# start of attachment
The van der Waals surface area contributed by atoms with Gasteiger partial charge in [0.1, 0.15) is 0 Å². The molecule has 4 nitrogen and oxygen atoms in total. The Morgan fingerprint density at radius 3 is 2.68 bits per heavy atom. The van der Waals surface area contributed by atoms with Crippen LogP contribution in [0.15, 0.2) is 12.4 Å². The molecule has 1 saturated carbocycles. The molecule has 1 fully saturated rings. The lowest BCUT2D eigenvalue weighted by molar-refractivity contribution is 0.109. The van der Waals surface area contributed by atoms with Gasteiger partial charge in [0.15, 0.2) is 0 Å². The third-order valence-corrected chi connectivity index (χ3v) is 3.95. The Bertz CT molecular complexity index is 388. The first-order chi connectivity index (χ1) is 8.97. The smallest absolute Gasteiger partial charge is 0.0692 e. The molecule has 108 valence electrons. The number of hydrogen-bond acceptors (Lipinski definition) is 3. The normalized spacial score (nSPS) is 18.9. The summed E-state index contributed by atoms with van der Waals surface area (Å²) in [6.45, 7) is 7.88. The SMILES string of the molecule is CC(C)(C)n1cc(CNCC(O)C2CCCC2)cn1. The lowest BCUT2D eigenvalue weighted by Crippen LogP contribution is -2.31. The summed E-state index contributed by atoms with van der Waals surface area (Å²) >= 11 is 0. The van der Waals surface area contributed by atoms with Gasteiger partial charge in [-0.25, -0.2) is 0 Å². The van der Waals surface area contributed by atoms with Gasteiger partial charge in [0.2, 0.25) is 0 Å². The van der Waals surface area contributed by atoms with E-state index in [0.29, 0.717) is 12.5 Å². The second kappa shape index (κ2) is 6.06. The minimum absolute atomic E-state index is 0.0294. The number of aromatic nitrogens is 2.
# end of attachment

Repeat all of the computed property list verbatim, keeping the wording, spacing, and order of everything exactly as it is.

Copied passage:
The van der Waals surface area contributed by atoms with Gasteiger partial charge in [0.1, 0.15) is 0 Å². The molecule has 4 nitrogen and oxygen atoms in total. The Morgan fingerprint density at radius 3 is 2.68 bits per heavy atom. The van der Waals surface area contributed by atoms with Crippen LogP contribution in [0.15, 0.2) is 12.4 Å². The molecule has 1 saturated carbocycles. The molecule has 1 fully saturated rings. The lowest BCUT2D eigenvalue weighted by molar-refractivity contribution is 0.109. The van der Waals surface area contributed by atoms with Gasteiger partial charge in [0.15, 0.2) is 0 Å². The third-order valence-corrected chi connectivity index (χ3v) is 3.95. The Bertz CT molecular complexity index is 388. The first-order chi connectivity index (χ1) is 8.97. The smallest absolute Gasteiger partial charge is 0.0692 e. The molecule has 108 valence electrons. The number of hydrogen-bond acceptors (Lipinski definition) is 3. The normalized spacial score (nSPS) is 18.9. The summed E-state index contributed by atoms with van der Waals surface area (Å²) in [6.45, 7) is 7.88. The SMILES string of the molecule is CC(C)(C)n1cc(CNCC(O)C2CCCC2)cn1. The lowest BCUT2D eigenvalue weighted by Crippen LogP contribution is -2.31. The summed E-state index contributed by atoms with van der Waals surface area (Å²) >= 11 is 0. The van der Waals surface area contributed by atoms with Gasteiger partial charge in [-0.25, -0.2) is 0 Å². The van der Waals surface area contributed by atoms with Gasteiger partial charge in [0.2, 0.25) is 0 Å². The van der Waals surface area contributed by atoms with E-state index in [0.29, 0.717) is 12.5 Å². The second kappa shape index (κ2) is 6.06. The minimum absolute atomic E-state index is 0.0294. The number of aromatic nitrogens is 2.